Thursday, April 22, 2010

Markets - incorruptible gods, unless they are not

Indisputable evidence that self-regulation leads to disaster, one more example:
From McClatchy Newspapers, Apr 22/09
WASHINGTON — A Senate panel investigating the causes of the nation's financial crisis on Thursday unveiled evidence that credit-ratings agencies knowingly gave inflated ratings to complex deals backed by shaky U.S. mortgages because of the fees they earned for giving such investment-grade ratings.

The Senate Permanent Subcommittee on Investigations will . . . introduce email records in which executives from Standard & Poor’s and Moody’s Investors Service acknowledge compromising the integrity of ratings in order to win business from big Wall Street firms.

“They did it for the big fees they got,” Sen. Levin told reporters on Thursday . . .
BC Liberals believe that commerce and industry should be managed through self-regulation. Accordingly, they now do minimal inspections and auditing of forestry, mining, petroleum and other industrial sectors. They also gutted the ability of the civil service to enforce environmental laws. Public guardians have been terminated and sent home.

We have numerous examples that prove deregulation is bad public policy, particularly in matters financial and environmental. There are zero examples showing routine self-regulation to be wise and workable public policy.

Update:

When politicians aim for deregulation, they can eliminate the departments that conduct oversight, or leave them in place to pretend that oversight continues. The Bush Administration specialized in the latter, often by appointing heads of agency who were unqualified and philosophically opposed to  objectives of the organization.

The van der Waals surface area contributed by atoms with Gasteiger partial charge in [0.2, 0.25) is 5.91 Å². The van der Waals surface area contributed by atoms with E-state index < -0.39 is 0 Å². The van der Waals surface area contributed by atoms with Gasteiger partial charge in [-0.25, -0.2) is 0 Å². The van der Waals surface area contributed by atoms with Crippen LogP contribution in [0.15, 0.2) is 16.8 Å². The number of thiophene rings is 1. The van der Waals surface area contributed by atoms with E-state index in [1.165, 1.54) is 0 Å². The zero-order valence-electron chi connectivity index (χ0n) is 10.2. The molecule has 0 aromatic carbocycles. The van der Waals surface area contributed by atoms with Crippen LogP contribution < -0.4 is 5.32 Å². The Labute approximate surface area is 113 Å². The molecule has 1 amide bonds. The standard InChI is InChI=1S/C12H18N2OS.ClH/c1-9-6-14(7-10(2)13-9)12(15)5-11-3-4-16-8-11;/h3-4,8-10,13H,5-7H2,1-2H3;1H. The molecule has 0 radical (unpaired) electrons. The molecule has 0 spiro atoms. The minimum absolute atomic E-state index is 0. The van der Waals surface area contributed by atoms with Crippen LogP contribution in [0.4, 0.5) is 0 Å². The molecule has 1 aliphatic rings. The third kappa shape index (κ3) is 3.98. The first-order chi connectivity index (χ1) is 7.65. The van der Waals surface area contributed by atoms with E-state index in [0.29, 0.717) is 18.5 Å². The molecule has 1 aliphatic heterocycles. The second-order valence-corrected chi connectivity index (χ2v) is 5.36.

The remaining employee re-purposed their activities. Apparently, at the SEC, porn helped to pass time between pay cheques.
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2 comments:

  1. Dereuglation is ruining the province of British Columbia, a little bit at a time.

    Greed seems to exist everywhere - both in and outside of business. Self regulation just does not work and the conflict of interest scenario is something that Campbell won't even acknowledge.

    My experiences with the new (2005) BC Sewerage System Regulations has left me with a very sour view of both Campbell and his policies and government. The more I researched, the more crooked and biased everything became - with the homeowner getting no protection. My benifits were three years of my life ruined - with some health concerns directly related. An extra and unnecessary bill or payment of around $20,000 - for something I neither wanted or needed. I was told that litigation would be the answer to my concerns and complaints. As a pensioner I am not able to afford the protection that sure be there in the first place.

    The same is happening elsewhere throughout industry. The government is doing the "cowardly shuffle" and running away from accountability, responsibility and cecrtainly doesn't lead by example.

    A most timely piece Norm, and a warning to the complacent people who think that this government is looking after the well being of British Columbians - NOT !!!

    ReplyDelete
  2. I wish to know more of how the sewerage system regulations affected you adversely. There is a coalition of mainly health oriented public interest groups who believe that regulations are in need of urgent reform.

    I've been doing a little research on another example of a citizen being harmed financial by actions of bureaucrats who were not even required to make notification:

    A property owner and her family from Vancouver Island are up in arms over a $35,000 bill she was held responsible for after her land was registered as a heritage site.

    Read more: http://www.cbc.ca/canada/british-columbia/story/2010/04/19/bc-diggingbill.html#ixzz0m42GwQuL

    I will write more about these subjects if I can detail other examples. Persons with information or suggestions can email me privately.

    ReplyDelete

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